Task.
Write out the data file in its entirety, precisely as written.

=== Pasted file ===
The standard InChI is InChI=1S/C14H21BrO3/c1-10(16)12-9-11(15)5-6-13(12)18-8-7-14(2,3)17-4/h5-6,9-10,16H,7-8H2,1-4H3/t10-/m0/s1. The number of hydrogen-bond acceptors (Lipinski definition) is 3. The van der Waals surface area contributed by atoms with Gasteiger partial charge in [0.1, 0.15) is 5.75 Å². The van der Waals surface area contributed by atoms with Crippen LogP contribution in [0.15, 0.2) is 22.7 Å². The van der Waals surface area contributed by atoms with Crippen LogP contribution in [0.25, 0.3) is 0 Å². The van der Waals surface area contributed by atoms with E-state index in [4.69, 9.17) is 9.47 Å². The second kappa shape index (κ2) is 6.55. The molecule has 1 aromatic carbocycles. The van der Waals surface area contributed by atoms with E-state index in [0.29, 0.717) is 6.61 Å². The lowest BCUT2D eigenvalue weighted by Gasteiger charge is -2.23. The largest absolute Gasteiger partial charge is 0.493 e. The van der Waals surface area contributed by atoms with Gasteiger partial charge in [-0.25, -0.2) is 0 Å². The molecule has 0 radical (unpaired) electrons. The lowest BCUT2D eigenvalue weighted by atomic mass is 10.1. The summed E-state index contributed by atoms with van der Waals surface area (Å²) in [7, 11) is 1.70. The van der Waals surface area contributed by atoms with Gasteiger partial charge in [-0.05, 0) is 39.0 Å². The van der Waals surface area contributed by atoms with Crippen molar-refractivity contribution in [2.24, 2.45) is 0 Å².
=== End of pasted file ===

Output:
The standard InChI is InChI=1S/C14H21BrO3/c1-10(16)12-9-11(15)5-6-13(12)18-8-7-14(2,3)17-4/h5-6,9-10,16H,7-8H2,1-4H3/t10-/m0/s1. The number of hydrogen-bond acceptors (Lipinski definition) is 3. The van der Waals surface area contributed by atoms with Gasteiger partial charge in [0.1, 0.15) is 5.75 Å². The van der Waals surface area contributed by atoms with Crippen LogP contribution in [0.15, 0.2) is 22.7 Å². The van der Waals surface area contributed by atoms with Crippen LogP contribution in [0.25, 0.3) is 0 Å². The van der Waals surface area contributed by atoms with E-state index in [4.69, 9.17) is 9.47 Å². The second kappa shape index (κ2) is 6.55. The molecule has 1 aromatic carbocycles. The van der Waals surface area contributed by atoms with E-state index in [0.29, 0.717) is 6.61 Å². The lowest BCUT2D eigenvalue weighted by Gasteiger charge is -2.23. The largest absolute Gasteiger partial charge is 0.493 e. The van der Waals surface area contributed by atoms with Gasteiger partial charge in [-0.25, -0.2) is 0 Å². The molecule has 0 radical (unpaired) electrons. The lowest BCUT2D eigenvalue weighted by atomic mass is 10.1. The summed E-state index contributed by atoms with van der Waals surface area (Å²) in [7, 11) is 1.70. The van der Waals surface area contributed by atoms with Gasteiger partial charge in [-0.05, 0) is 39.0 Å². The van der Waals surface area contributed by atoms with Crippen molar-refractivity contribution in [2.24, 2.45) is 0 Å².